NCAA FB

Jared Goff's former OC disputes simplicity of Cal offense

Nov 16, 2013; Boulder, CO, USA; California Golden Bears quarterback Jared Goff (16) prepares to pass in the first quarter against the Colorado Buffaloes at Folsom Field. Mandatory Credit: Ron Chenoy-USA TODAY Sports

Nov 16, 2013; Boulder, CO, USA; California Golden Bears quarterback Jared Goff (16) prepares to pass in the first quarter against the Colorado Buffaloes at Folsom Field. Mandatory Credit: Ron Chenoy-USA TODAY Sports

Jared Goff put up huge numbers at California, something many talented quarterbacks do in college football these days.

With the NFL draft evaluation process in full swing, though, everything Goff has done is being picked apart in hopes of determining if he is worth a high pick and the trust of a franchise.

In an interview with Bleacher Report, former Cal offensive coordinator Tony Franklin tried to get out in front of a common narrative that spread offenses such as his are too simplistic, in part because some have many predetermined reads made from the sideline.

More from FoxSports

We weren't a check-with-me system. There are times in my career where I did that, because it helped us win games. But our offense now is built upon progression reads.
There are many plays when you watch Jared, he gets to his fifth progression. It's a straight dropback system where he goes through his progression and tries to get to that fifth read within three seconds. If he doesn't, he'll be in trouble, because he'll be sacked.
We do a tremendous amount of run-pass stuff where we have a run play called with a two- or three-route combination on it.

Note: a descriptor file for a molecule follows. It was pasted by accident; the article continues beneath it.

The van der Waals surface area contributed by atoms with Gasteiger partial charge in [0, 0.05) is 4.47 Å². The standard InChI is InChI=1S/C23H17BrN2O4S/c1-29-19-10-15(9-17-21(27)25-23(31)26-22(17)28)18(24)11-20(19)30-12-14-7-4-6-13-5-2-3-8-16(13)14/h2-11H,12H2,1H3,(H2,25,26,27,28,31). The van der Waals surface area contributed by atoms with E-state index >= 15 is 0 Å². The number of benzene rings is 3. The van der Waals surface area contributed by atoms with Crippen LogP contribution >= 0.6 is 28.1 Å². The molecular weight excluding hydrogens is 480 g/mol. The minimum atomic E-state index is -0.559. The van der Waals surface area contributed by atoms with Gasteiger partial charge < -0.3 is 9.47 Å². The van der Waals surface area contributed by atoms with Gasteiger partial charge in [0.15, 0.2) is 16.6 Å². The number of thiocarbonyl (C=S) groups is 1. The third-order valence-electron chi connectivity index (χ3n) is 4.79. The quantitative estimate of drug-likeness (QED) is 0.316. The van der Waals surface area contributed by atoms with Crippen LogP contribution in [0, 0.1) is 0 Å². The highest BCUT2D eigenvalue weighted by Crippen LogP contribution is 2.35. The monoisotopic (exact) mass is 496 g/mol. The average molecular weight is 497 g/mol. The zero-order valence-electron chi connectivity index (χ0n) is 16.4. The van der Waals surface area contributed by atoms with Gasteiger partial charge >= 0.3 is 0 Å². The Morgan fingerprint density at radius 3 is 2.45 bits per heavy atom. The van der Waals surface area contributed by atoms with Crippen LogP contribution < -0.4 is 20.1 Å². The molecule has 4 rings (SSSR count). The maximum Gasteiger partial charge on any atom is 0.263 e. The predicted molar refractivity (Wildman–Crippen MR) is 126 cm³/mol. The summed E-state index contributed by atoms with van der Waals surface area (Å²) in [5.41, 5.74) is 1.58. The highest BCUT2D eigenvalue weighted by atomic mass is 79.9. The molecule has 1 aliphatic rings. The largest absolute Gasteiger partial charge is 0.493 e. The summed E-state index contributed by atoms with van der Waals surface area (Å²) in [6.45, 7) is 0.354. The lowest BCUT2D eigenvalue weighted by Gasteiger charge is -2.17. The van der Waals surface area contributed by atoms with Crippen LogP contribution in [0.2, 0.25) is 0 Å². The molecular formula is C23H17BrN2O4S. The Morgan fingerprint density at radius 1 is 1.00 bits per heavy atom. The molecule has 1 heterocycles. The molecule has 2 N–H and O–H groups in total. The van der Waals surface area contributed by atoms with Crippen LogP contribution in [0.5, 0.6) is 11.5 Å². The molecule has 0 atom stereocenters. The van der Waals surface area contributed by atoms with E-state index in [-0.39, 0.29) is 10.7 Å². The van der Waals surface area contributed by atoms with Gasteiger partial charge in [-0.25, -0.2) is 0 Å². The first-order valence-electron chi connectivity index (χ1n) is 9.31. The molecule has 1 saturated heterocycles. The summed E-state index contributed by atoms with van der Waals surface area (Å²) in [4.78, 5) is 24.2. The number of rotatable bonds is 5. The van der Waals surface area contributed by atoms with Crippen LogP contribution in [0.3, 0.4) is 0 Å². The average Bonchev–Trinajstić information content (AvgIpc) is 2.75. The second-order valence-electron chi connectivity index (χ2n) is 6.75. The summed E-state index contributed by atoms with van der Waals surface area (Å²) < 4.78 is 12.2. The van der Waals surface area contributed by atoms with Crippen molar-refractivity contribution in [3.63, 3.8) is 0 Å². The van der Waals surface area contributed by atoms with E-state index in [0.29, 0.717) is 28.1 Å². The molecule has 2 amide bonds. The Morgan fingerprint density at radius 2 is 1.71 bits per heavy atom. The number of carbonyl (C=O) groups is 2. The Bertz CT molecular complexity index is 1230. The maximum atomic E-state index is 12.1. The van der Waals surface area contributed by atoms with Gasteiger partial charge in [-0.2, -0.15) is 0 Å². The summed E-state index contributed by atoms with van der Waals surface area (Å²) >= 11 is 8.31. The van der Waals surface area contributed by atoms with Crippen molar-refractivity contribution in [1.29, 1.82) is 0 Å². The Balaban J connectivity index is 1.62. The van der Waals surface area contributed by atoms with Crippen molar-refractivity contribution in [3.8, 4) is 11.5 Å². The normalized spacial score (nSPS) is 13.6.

He's taking the snap as the coverages take place, fitting the ball into the running back's stomach and needs to make a decision whether he'll hand the ball off or throw to the first or second read in the progression.
It's all based on post-snap reads.

Franklin, who is now the offensive coordinator at Middle Tennessee State also decried some NFL coaches as "elitist" for taking the position colleges coaches don't teach players what they need to know to succeed in the NFL.

It makes me sick to my stomach when I hear an NFL coach say, "These college coaches don't teach these guys anything anymore. It takes me three years to get all of the bad stuff out of them."
Basically, what they're saying is anything that is wrong or negative can be traced back to college or high school. Anything that is good is because they're such a genius.
I believe in the exact opposite. The best teachers and coaches are high school coaches. The second best are college coaches. And I think the worst are in the NFL.

Goff, a three-year starter at Cal who opted to skip his senior season, measured in at 6-foot-4, 215 pounds at the NFL Scouting Combine on Thursday.

He will have a chance to talk to coaches about his experiences and demonstrate his knowledge of the game in interviews with pro personnel people before working out for them.